Boilermaker Edward Floyd

USCIS Charleston Field Office

Picture of Boilermaker Edward Floyd

U.S. Navy Boilermaker Edward Floyd was born on February 21, 1850, in Ireland, and was a resident of Charleston, South Carolina. He served on the second of three battleships to sail under the name Iowa. The citation for his peacetime Medal of Honor reads:

Serving on board the USS Iowa, for extraordinary heroism at the time of the blowing out of the manhole plate of boiler D on board that vessel, 25 January 1905.

There were no fatalities, likely thanks to the actions of Boilermaker Floyd and five other crew members who also received Medals of Honor. Of those six sailors, four were immigrants. In addition to Boilermaker Floyd, they included Seaman 1st Class Heinrich Behnke (Germany), Fireman 1st Class Demetri Corahorgi (Greece) and Chief Watertender Johannes J. Johannessen (Norway).

On its website, the State Historical Society of Iowa recounts the events of that day:

Crews shoveled coal into the boilers to keep the engines powered, and constant monitoring was required to prevent the buildup of excessive steam. If boilers were carelessly attended, an intense increase in heat could blow up the engine, kill the crew, possibly ignite gunpowder and sink the entire ship. On January 25, 1905, an overheated boiler blew open a manhole, and scalding hot steam and water poured out into the engine rooms. Heroic action was needed to save lives. According to the ship’s logbook, the surgeon reported serious but not critical burns on the feet and ankles of the MOH recipients. The engineer reported that the boiler plate explosion flooded fire room #7 and a ‘fire was deadened with water.’ The crew then disengaged the afflicted boiler and switched power to a back-up boiler. Since their precise actions of over a century ago were not recorded, these six MOH recipients, to prevent further danger, most likely had to run through the hot, steamy boiler room to activate the back-up boiler.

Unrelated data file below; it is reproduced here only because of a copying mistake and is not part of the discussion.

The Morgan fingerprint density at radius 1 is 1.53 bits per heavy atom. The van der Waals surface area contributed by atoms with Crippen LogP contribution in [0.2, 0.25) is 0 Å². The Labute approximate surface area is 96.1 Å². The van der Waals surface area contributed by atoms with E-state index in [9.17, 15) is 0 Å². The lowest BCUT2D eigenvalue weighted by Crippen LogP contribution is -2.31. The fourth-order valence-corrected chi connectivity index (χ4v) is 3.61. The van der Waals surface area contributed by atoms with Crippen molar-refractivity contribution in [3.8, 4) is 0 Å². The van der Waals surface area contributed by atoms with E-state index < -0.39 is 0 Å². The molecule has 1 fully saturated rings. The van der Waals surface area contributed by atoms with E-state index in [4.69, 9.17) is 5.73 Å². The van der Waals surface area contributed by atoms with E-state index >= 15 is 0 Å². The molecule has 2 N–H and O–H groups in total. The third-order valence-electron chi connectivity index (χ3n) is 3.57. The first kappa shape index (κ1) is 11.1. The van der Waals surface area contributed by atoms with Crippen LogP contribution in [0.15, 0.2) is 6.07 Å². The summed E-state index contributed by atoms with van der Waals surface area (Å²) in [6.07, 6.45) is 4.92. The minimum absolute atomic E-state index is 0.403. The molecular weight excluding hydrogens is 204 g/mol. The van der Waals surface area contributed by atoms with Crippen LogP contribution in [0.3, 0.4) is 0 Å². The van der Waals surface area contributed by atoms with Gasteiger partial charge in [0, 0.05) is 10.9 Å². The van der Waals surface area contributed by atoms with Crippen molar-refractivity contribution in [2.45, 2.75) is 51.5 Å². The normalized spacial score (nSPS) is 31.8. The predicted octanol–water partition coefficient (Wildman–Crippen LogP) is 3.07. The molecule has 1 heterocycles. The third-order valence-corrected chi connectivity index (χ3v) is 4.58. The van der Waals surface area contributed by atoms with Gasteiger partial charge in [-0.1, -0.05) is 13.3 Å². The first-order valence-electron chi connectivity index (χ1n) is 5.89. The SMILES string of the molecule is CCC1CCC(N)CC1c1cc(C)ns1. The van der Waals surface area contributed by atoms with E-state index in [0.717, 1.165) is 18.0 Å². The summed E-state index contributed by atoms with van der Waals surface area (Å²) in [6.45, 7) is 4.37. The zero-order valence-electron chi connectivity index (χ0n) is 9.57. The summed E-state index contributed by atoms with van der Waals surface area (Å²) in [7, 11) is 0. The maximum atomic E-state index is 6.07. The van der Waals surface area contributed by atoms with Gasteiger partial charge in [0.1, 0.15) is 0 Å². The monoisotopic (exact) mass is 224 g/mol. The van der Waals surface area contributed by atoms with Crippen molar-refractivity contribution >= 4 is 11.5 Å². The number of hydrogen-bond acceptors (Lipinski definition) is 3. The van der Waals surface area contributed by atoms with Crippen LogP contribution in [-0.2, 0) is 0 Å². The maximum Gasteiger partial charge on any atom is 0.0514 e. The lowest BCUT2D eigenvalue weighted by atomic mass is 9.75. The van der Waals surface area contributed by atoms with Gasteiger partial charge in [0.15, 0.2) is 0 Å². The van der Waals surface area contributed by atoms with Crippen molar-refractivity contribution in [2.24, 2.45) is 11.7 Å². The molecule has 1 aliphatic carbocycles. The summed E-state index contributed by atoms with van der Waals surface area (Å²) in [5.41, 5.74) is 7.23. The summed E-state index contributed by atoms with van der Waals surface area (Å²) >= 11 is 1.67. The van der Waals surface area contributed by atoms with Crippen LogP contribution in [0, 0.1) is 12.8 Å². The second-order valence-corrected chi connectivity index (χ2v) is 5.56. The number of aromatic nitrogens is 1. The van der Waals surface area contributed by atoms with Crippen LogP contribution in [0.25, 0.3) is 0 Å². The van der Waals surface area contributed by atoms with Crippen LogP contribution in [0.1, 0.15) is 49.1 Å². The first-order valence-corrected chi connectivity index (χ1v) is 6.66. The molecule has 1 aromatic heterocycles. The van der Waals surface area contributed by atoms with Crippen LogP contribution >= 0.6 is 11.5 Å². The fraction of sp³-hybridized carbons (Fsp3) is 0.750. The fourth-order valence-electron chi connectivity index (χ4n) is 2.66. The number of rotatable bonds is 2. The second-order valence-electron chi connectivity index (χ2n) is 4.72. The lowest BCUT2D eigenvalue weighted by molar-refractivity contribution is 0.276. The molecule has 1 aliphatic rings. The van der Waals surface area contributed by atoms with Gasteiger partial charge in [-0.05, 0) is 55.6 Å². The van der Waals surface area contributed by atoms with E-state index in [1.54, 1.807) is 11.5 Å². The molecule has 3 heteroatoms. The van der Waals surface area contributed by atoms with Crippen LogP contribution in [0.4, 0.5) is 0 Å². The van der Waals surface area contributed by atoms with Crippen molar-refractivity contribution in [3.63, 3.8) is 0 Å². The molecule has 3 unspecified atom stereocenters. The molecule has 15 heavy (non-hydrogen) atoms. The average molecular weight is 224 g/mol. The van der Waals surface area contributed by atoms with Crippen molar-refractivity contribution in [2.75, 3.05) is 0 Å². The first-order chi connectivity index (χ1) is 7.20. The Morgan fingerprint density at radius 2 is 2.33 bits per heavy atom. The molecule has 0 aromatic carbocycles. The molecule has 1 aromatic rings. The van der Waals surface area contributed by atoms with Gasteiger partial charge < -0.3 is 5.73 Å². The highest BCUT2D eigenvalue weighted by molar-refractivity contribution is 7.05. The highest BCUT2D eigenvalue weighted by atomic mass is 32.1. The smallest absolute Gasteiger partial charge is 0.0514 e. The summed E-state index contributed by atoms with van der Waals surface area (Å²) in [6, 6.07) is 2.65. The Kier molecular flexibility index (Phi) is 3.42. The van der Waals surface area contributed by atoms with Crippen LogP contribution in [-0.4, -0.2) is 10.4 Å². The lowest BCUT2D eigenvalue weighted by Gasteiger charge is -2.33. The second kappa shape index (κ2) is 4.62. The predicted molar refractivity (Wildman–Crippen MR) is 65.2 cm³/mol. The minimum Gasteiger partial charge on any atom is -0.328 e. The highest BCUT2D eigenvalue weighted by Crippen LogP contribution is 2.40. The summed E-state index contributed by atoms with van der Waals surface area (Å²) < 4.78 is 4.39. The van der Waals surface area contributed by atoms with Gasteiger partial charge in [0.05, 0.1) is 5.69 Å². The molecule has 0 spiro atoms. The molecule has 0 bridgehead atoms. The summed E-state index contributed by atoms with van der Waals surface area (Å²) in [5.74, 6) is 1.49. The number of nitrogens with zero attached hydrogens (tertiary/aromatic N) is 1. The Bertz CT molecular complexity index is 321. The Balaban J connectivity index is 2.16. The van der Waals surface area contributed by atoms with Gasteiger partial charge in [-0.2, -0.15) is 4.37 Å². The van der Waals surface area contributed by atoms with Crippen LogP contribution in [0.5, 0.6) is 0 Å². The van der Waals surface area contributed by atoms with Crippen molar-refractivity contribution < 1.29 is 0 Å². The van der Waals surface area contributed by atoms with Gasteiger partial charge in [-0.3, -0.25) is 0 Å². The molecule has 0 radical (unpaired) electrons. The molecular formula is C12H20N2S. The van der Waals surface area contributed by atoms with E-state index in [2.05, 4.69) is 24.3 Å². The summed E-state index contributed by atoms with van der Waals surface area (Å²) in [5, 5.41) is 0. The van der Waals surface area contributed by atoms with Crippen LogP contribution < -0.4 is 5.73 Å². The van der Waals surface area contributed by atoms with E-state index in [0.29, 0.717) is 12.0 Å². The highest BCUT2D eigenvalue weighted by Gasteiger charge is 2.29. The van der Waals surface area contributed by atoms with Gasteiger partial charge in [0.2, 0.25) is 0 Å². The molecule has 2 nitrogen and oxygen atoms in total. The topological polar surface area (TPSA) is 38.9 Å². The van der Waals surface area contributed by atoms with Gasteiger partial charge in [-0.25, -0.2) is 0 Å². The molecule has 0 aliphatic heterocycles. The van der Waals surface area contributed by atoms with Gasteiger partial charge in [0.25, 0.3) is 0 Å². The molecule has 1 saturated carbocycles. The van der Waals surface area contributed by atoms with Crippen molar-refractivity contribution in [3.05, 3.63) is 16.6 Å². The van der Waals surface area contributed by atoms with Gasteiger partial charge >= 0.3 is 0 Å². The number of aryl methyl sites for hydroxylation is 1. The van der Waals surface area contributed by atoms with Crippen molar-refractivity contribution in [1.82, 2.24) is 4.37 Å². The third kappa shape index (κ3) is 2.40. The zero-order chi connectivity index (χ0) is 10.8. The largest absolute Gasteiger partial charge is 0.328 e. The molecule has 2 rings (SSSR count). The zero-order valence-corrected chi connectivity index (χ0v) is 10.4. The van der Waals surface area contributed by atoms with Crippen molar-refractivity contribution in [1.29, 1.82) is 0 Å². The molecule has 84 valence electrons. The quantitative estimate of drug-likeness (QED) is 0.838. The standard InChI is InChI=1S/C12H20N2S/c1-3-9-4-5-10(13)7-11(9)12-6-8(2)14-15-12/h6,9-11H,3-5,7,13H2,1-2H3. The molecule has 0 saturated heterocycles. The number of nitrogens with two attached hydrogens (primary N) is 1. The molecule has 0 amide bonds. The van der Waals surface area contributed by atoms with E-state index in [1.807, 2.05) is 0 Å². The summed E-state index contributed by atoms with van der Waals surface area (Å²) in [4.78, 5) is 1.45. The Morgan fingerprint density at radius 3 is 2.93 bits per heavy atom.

Boilermaker Floyd died on January 16, 1923, and is buried in the St. Lawrence Cemetery in Charleston.

The first Iowa, built in the 1870s, was deemed unfit for sea duty. Newspapers called the second Iowa, commissioned in 1897, the “queen of warships.” The 360-foot ship participated in the Spanish- American War, firing the first shot at approaching Spanish ships in the Battle of Santiago de Cuba in July 1898. After the war, the Iowa served in the Pacific and later the Atlantic. After a final decommissioning in 1919, the ship was renamed Coast Battleship No. 4 and became the first radio-controlled target ship to be used in a fleet training exercise. The target ship was sunk in March 1923 in Panama Bay. That same year, work on the next Iowa was cancelled under a five-power treaty limiting naval armament, and the unfinished ship was sold for scrap. The third Iowa was commissioned during World War II, decommissioned in 1958 and returned to service in 1984. It was decommissioned again in 1990, the year after a gun turret explosion killed 47 crew members.

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